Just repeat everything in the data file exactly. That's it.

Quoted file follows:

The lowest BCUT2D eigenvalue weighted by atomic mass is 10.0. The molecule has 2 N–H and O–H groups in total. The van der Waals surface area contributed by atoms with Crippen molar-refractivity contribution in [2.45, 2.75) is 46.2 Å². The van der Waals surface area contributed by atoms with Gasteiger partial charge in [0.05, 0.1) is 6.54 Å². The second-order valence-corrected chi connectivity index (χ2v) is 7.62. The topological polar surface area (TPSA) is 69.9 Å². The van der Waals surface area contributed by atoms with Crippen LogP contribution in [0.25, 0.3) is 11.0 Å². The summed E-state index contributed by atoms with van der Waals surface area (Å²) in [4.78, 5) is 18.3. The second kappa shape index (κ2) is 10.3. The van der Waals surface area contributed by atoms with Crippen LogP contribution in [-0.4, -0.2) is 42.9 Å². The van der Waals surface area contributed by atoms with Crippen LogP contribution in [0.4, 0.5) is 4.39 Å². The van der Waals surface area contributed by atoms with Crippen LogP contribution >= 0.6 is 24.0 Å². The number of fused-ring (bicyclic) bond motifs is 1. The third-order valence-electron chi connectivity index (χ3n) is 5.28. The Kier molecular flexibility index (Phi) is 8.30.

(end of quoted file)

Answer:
The lowest BCUT2D eigenvalue weighted by atomic mass is 10.0. The molecule has 2 N–H and O–H groups in total. The van der Waals surface area contributed by atoms with Crippen molar-refractivity contribution in [2.45, 2.75) is 46.2 Å². The van der Waals surface area contributed by atoms with Gasteiger partial charge in [0.05, 0.1) is 6.54 Å². The second-order valence-corrected chi connectivity index (χ2v) is 7.62. The topological polar surface area (TPSA) is 69.9 Å². The van der Waals surface area contributed by atoms with Crippen LogP contribution in [0.25, 0.3) is 11.0 Å². The summed E-state index contributed by atoms with van der Waals surface area (Å²) in [4.78, 5) is 18.3. The second kappa shape index (κ2) is 10.3. The van der Waals surface area contributed by atoms with Crippen LogP contribution in [-0.4, -0.2) is 42.9 Å². The van der Waals surface area contributed by atoms with Crippen LogP contribution in [0.4, 0.5) is 4.39 Å². The van der Waals surface area contributed by atoms with Crippen LogP contribution >= 0.6 is 24.0 Å². The number of fused-ring (bicyclic) bond motifs is 1. The third-order valence-electron chi connectivity index (χ3n) is 5.28. The Kier molecular flexibility index (Phi) is 8.30.